Are you making the most of reading aloud to your child? There is a tremendous amount of teaching and learning that can take place during this familiar bedtime ritual.
For most parents, the moments of reading books to their children are some of the most treasured memories. Moms enjoy the quiet of reading to their children, and dads love the soft snuggles before bedtime. Let’s make these tender moments even more impactful by making the most of reading to your children.
How to Read With Your Child
It’s no secret that reading aloud to your child has many benefits. We’ve all seen the info-graphs on social media about the increased rate of language and vocabulary development that comes from spending time to read to and with our children.
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How Children Benefit from Being Read To
The benefits of reading aloud to your child are near limitless. It’s good for their brain development, for their social and emotional development, and it helps children when learning to read. Here are some specific ways in which reading to your child will help them learn and progress.
- Better recognition of sounds and letters
- Differentiation of words and pictures
- Knowledge of a wider range of vocabulary
- More developed speech skills
- Increased listening skills
- A deeper understanding of how stories work
- Increased print awareness skills
- Encourages paying attention to details
But not all story times are the same or of equal value.
The Three Parts of Reading Aloud
Effective read-alouds (reading aloud to children) take place in three parts: before reading, during reading, and after reading, and require active involvement from both the parent and the child.
Each of these periods provides parents and teachers with opportunities to teach important reading behaviors; things that all active readers do. These are called reading strategies and skills and they are vital to success in reading comprehension. Modeling such behaviors teaches your child how to read effectively and getting started may be even easier than anticipated.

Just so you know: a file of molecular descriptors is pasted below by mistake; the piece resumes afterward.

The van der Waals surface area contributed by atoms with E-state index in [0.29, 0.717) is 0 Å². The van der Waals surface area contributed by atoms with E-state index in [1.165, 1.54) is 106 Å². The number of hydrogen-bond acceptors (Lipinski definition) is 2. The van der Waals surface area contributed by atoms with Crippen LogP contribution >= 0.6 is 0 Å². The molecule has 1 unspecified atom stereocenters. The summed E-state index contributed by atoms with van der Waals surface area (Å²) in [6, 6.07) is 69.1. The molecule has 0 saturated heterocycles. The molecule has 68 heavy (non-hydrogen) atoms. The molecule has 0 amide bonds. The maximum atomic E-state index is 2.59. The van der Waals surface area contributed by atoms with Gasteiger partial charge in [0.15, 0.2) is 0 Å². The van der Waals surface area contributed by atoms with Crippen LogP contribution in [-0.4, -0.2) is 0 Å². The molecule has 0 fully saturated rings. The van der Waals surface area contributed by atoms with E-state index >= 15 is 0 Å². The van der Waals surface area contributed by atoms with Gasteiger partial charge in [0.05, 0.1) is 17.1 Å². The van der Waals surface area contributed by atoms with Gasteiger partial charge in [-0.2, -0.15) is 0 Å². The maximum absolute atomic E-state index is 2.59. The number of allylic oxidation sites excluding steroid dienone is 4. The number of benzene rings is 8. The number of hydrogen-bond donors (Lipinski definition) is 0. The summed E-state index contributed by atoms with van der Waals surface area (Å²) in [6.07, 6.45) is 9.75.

How to Prepare Your Children for the Story
- Ask your child to look at the cover of the book and explain what he/she thinks it is about.
- Read the title, author and illustrator. Then model a “think aloud.”
- “This book is called “To the Rescue.”
- It has a picture of a fire truck and some firemen carrying ladders.
- Maybe it is about firemen rescuing, or saving, someone from a fire.”
- Invite your child to look at the pictures in the book and discuss what she/he sees.
- Point out details in the pictures and talk about what they could mean.
- “In this picture it looks like the fire bell at the station is ringing. See how the firefighters and putting on their gear? It looks like they have gotten a call.”
Don’t skip these important activities before reading! They only take a few minutes and your child will be so much more invested in the story.
What You Should Do During Reading Aloud to Kids
- Read the story in a natural voice.